At Sky Sports, everybody`s welcome - and that`s a message we`re proud to share.
Inclusion is integral to Sky, and few activities bring people together quite like sport. Whether participating, watching the action live, or talking about the big event, we all deserve to get satisfaction, joy and entertainment out of the sports we love.
The message is echoed by Stonewall`s Rainbow Laces campaign, which receives its annual activation from Friday, November 22, running into the first week of December. The campaign slogan is `make sport everyone`s game`, with the focus on creating LGBT+-inclusive sports environments in which each individual truly feels part of the team.
Since 2016, Sky Sports has been part of TeamPride, a consortium of businesses and brands that supports Rainbow Laces. We work all year round with LGBT+ people and allies from elite to amateur level, learning about their experiences in sport and, in some cases, the challenges they continue to face.
Recent examples of our content from 2019 include the Olympic boxer Anthony Ogogo calling out homophobia; the stories shared during the ECB`s summer Rainbow Laces activation by grassroots cricketers, such as Manish Modi and Sam Chambers; the exploits of Sophie Cook`s Rainbow Rovers FC, who beat a team of ex-Premier League players on Brighton Pride weekend; and the Hull Roundheads, who are helping to champion inclusive rugby in East Yorkshire.
The power of inclusive sport
Lionesses star Lianne Sanderson featured in a series of Sport Allies short films for National Inclusion Week - watch here
A year ago, memorable campaign moments included the colourful tifo produced by Watford fans at Vicarage Road, and Stonewall FC`s special match night at Wembley under a rainbow arch. WWE`s Sonya Deville spoke to us exclusively about her journey as an out wrestler, darts made its campaign debut, while in Scotland, boxer Kristen Fraser won a Commonwealth title with Rainbow Laces in her boots.
If you`d like to contribute to our campaign coverage, now`s a great time to get in touch. Maybe you want to thank the person at your sports club who goes the extra mile on LGBT+ inclusion; or you`re interested in discussing your own experiences, in order to help empower others.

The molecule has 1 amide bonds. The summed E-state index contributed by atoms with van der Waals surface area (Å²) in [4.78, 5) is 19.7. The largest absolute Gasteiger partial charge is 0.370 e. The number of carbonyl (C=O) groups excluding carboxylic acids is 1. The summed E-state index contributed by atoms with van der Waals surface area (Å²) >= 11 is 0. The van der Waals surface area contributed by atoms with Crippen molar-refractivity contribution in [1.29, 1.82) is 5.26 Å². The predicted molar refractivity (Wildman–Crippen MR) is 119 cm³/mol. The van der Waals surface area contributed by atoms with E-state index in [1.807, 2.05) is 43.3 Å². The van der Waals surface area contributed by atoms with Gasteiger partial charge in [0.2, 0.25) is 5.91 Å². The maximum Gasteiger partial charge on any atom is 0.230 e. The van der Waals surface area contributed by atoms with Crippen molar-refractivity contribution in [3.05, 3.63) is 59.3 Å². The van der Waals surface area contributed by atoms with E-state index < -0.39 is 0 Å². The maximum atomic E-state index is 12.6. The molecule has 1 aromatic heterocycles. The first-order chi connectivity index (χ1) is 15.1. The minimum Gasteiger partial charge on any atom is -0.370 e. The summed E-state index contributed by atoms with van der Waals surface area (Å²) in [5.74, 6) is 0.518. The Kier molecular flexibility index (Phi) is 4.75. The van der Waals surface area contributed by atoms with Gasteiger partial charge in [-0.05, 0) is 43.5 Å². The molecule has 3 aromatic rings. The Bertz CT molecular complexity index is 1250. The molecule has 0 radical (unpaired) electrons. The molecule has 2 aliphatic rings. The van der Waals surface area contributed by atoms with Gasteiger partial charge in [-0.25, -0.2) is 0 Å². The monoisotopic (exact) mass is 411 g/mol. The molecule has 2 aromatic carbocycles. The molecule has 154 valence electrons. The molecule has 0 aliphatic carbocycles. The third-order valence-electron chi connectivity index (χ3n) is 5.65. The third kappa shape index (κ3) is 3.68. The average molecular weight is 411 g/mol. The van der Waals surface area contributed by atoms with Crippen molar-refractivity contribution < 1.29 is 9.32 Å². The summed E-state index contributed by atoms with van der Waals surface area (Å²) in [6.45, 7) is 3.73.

We also want to understand more about how instances of homophobia, biphobia and transphobia are having a negative impact in football and other sports, and the efforts being made to tackle that discrimination.
Rainbow Laces in numbers (data via Stonewall)
- 43% of LGBT people think public sporting events aren`t a welcoming space for LGBT people.
- 11% of LGBT people have been discriminated against while exercising at a fitness club or taking part in group sport in the last year. 28% of trans people have been discriminated against.
- 14% of of LGBT pupils - including 29% of trans pupils - are bullied during sports lessons.
- 56% of sport fans who saw Rainbow Laces agree that more needs to be done to make LGBT people feel accepted in sport.
In the coming weeks, the Premier League, EFL, Premiership Rugby and the British Olympic Association will again be among the governing bodies and organisations sharing the Rainbow Laces message.
There`ll also be plenty of opportunities to show your support, whether you`re LGBT+ yourself or an ally. This year, you can `Come Out Active` by picking up a pair of laces and fundraising pack, getting them in your trainers or boots, and taking part in sport or physical activity. Why not invite your team-mates, work colleagues, and friends and family to join in? One of the key dates to look out for is Wednesday, November 27, when British sport will again mobilise for `Rainbow Laces Day`.
Take pride and get involved!
The annual Rainbow Laces campaign activation begins on Friday, November 22, and runs through the first week of December.